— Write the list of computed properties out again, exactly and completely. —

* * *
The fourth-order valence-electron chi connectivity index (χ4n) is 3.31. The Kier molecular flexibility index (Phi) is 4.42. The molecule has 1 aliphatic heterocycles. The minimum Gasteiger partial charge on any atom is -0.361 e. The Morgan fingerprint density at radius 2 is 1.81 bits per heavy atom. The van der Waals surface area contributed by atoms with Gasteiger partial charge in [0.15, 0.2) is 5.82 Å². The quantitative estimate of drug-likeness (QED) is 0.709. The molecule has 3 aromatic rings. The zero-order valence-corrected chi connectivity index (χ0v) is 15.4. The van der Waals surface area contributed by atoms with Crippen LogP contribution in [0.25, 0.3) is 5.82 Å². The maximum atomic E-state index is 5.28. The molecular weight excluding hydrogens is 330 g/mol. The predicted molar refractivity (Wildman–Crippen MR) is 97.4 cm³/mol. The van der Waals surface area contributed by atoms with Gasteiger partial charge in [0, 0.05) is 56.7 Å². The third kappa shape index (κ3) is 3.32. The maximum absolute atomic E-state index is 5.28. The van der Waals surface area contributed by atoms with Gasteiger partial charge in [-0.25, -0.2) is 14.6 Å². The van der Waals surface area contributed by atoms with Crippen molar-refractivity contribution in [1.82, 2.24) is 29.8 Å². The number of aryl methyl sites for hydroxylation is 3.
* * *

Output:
The fourth-order valence-electron chi connectivity index (χ4n) is 3.31. The Kier molecular flexibility index (Phi) is 4.42. The molecule has 1 aliphatic heterocycles. The minimum Gasteiger partial charge on any atom is -0.361 e. The Morgan fingerprint density at radius 2 is 1.81 bits per heavy atom. The van der Waals surface area contributed by atoms with Gasteiger partial charge in [0.15, 0.2) is 5.82 Å². The quantitative estimate of drug-likeness (QED) is 0.709. The molecule has 3 aromatic rings. The zero-order valence-corrected chi connectivity index (χ0v) is 15.4. The van der Waals surface area contributed by atoms with Crippen LogP contribution in [0.25, 0.3) is 5.82 Å². The maximum atomic E-state index is 5.28. The molecular weight excluding hydrogens is 330 g/mol. The predicted molar refractivity (Wildman–Crippen MR) is 97.4 cm³/mol. The van der Waals surface area contributed by atoms with Gasteiger partial charge in [0, 0.05) is 56.7 Å². The third kappa shape index (κ3) is 3.32. The maximum absolute atomic E-state index is 5.28. The van der Waals surface area contributed by atoms with Gasteiger partial charge in [-0.25, -0.2) is 14.6 Å². The van der Waals surface area contributed by atoms with Crippen molar-refractivity contribution in [1.82, 2.24) is 29.8 Å². The number of aryl methyl sites for hydroxylation is 3.